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Two area fire departments are taking a positive step forward in their pursuit of a functional consolidation.

At Monday’s meeting, West Dundee trustees approved an intergovernmental agreement allowing the village to share the services of its fire prevention officer, Rick Paul, with the East Dundee and Countryside Fire Protection District. He will work three days a week in West Dundee and twice a week in East Dundee.

Per the agreement, he will remain an employee of West Dundee. The village will charge East Dundee $35 per hour to cover expenses such as insurance and vacation time. East Dundee will provide office space and a vehicle for the days Paul works in that village.

Paul served the Carpentersville Fire Department for more than 35 years will begin his new role Jan. 1.

The approval follows on the heels of an intergovernmental agreement reached in August which will have West Dundee Fire Chief Randy Freise taking the helm of both departments beginning Jan. 1.

“It is an effort to use our resources in the most cost-effective method while raising the bar for both departments,” he said. “West Dundee is offering the skills of an experienced fire inspector and East Dundee has some technological advances that would benefit West Dundee.”

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Fire departments consider sharing a fire chief

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Calling it a tremendous step toward the pursuit of functional consolidation, East and West Dundee fire departments will consider sharing a chief once the head of East Dundee’s department retires later this year. East Dundee Fire Chief Steve Schmitendorf is set to retire in December.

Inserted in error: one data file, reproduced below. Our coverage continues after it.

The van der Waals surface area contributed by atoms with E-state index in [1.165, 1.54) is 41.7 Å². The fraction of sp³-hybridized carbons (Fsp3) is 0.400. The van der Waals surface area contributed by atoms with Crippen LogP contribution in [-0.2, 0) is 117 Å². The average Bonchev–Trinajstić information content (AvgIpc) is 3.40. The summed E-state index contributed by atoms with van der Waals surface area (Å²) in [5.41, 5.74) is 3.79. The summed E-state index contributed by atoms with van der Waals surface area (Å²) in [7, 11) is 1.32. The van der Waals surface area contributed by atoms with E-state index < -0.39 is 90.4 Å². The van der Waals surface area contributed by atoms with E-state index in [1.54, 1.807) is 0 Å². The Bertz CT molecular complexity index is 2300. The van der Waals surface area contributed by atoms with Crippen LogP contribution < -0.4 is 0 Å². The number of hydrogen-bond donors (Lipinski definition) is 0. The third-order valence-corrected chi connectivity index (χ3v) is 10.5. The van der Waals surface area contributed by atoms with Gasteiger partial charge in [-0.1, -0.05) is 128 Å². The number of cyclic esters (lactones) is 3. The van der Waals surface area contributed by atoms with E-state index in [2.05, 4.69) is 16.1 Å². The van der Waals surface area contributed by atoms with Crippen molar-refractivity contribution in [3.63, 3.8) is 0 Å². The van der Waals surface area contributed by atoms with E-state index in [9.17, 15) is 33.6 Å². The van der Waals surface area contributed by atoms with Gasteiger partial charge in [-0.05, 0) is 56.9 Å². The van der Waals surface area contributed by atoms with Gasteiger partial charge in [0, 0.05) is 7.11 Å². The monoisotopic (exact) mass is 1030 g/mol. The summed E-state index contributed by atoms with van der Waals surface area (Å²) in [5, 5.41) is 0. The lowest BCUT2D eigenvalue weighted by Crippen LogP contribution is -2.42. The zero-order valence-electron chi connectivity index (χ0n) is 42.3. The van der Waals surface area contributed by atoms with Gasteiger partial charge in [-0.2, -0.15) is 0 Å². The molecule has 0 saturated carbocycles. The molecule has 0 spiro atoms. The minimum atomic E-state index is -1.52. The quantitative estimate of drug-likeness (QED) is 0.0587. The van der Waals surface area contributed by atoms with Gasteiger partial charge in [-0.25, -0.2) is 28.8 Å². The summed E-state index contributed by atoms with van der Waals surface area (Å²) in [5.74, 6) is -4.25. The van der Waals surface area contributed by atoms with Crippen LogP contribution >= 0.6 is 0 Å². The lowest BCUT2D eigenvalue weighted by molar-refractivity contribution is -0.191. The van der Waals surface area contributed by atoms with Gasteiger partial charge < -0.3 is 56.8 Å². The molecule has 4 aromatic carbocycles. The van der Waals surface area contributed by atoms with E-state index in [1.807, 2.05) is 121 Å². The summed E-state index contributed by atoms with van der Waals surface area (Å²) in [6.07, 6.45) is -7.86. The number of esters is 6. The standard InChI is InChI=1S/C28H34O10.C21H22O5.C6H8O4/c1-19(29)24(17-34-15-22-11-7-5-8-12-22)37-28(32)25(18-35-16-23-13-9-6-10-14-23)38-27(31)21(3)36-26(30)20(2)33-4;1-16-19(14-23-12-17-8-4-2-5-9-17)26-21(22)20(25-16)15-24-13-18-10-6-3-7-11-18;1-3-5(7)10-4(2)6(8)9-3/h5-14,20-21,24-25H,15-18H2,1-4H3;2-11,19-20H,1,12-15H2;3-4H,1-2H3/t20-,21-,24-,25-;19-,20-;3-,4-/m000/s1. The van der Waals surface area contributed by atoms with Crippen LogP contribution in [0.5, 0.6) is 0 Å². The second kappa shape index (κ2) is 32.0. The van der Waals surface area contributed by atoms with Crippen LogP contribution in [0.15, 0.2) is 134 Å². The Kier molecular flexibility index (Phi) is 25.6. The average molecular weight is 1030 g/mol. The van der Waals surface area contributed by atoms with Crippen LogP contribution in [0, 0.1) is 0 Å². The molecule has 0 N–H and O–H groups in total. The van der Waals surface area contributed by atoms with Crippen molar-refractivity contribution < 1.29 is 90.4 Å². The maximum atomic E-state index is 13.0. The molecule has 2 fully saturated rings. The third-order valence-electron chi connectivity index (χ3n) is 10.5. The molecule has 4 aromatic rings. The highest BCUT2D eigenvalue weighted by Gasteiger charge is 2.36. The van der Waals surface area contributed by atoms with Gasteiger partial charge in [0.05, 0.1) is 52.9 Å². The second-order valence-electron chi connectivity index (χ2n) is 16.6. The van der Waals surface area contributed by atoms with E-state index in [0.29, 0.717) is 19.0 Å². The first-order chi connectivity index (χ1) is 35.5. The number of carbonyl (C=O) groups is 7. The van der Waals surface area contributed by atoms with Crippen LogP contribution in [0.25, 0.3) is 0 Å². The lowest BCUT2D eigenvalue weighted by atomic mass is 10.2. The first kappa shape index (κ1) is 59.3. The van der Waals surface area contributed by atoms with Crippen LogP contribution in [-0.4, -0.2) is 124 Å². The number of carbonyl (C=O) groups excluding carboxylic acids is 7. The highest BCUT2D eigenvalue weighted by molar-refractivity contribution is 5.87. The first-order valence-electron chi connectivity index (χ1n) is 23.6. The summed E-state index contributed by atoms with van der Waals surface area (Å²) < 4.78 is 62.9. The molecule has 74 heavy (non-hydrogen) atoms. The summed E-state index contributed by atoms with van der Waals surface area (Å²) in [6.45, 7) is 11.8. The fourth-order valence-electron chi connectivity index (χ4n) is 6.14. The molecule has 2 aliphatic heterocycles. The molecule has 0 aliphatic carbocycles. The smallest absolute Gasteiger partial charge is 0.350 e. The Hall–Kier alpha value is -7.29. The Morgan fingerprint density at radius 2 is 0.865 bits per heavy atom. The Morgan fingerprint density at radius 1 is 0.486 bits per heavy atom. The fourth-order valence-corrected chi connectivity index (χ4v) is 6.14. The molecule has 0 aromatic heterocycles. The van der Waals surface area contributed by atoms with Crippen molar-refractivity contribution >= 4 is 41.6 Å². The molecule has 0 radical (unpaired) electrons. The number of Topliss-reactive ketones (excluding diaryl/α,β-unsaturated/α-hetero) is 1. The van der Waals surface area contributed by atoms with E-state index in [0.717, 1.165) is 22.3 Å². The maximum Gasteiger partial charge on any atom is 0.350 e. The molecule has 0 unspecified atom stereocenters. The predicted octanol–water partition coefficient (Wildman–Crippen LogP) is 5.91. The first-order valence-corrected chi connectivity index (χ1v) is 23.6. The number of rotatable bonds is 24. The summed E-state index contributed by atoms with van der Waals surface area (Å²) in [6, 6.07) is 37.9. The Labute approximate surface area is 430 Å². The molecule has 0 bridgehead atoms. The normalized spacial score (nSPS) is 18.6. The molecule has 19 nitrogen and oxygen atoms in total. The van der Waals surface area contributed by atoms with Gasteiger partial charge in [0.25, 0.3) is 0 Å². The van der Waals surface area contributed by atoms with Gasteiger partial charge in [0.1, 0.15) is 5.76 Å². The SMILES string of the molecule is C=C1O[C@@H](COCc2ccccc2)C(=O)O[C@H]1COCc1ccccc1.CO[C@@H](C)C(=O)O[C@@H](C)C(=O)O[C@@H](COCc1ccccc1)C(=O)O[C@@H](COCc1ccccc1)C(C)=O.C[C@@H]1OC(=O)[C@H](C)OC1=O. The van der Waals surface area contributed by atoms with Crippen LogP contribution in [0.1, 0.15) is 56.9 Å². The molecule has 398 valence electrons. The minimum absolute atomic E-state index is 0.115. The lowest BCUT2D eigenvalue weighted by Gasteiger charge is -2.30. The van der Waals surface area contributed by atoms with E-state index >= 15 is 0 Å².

At Monday’s village board meeting, West Dundee officials approved executing an intergovernmental agreement with the East Dundee and Countryside Fire Protection District for joint management services. The measure now has to be approved by members of the East Dundee Fire Protection District board.

The East Dundee Fire District board met twice, once in April and again in May to discuss options for replacing Schmitendorf upon his retirement, West Dundee Fire Chief Randy Freise said in a memo to the West Dundee Village Board. Members were very interested in signing an intergovernmental agreement with West Dundee to have Freise take the helm of both departments.

At Monday’s West Dundee Village Board meeting, Freise went more in-depth as to what that consolidation would look like. He said a main advantage would be the cost savings realized by sharing a chief. East Dundee has proposed a salary of $125,000, including benefits, which would be shared 50/50, he said.

Freise would oversee both departments, with East Dundee’s fire deputy chief being directly responsible for East Dundee personnel. The deputy chief would report directly to Freise. Freise, in turn would continue to report directly to West Dundee Village Manager Joseph Cavallaro as well as the East Dundee Fire District Board.